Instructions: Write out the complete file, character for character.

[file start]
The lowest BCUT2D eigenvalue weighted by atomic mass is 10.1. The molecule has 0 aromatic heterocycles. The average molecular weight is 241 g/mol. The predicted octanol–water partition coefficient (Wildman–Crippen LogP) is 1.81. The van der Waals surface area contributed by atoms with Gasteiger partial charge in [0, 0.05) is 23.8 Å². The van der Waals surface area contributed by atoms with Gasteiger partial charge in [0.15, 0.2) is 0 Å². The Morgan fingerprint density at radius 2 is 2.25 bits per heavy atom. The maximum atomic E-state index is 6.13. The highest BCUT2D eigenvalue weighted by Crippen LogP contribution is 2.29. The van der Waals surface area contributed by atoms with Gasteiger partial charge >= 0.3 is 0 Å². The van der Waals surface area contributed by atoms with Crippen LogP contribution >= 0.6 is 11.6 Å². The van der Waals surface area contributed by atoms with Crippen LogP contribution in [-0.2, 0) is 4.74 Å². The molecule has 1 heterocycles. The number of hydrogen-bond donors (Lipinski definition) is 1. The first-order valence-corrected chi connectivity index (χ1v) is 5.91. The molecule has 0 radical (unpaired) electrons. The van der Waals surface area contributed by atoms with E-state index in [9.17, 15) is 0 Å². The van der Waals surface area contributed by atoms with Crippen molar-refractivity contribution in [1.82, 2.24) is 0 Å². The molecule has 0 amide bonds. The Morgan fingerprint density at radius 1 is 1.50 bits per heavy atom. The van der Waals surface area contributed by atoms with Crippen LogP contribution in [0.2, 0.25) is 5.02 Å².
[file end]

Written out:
The lowest BCUT2D eigenvalue weighted by atomic mass is 10.1. The molecule has 0 aromatic heterocycles. The average molecular weight is 241 g/mol. The predicted octanol–water partition coefficient (Wildman–Crippen LogP) is 1.81. The van der Waals surface area contributed by atoms with Gasteiger partial charge in [0, 0.05) is 23.8 Å². The van der Waals surface area contributed by atoms with Gasteiger partial charge in [0.15, 0.2) is 0 Å². The Morgan fingerprint density at radius 2 is 2.25 bits per heavy atom. The maximum atomic E-state index is 6.13. The highest BCUT2D eigenvalue weighted by Crippen LogP contribution is 2.29. The van der Waals surface area contributed by atoms with Gasteiger partial charge >= 0.3 is 0 Å². The van der Waals surface area contributed by atoms with Crippen LogP contribution >= 0.6 is 11.6 Å². The van der Waals surface area contributed by atoms with Crippen LogP contribution in [-0.2, 0) is 4.74 Å². The molecule has 1 heterocycles. The number of hydrogen-bond donors (Lipinski definition) is 1. The first-order valence-corrected chi connectivity index (χ1v) is 5.91. The molecule has 0 radical (unpaired) electrons. The van der Waals surface area contributed by atoms with E-state index in [9.17, 15) is 0 Å². The van der Waals surface area contributed by atoms with Crippen molar-refractivity contribution in [1.82, 2.24) is 0 Å². The molecule has 0 amide bonds. The Morgan fingerprint density at radius 1 is 1.50 bits per heavy atom. The van der Waals surface area contributed by atoms with Crippen LogP contribution in [0.2, 0.25) is 5.02 Å².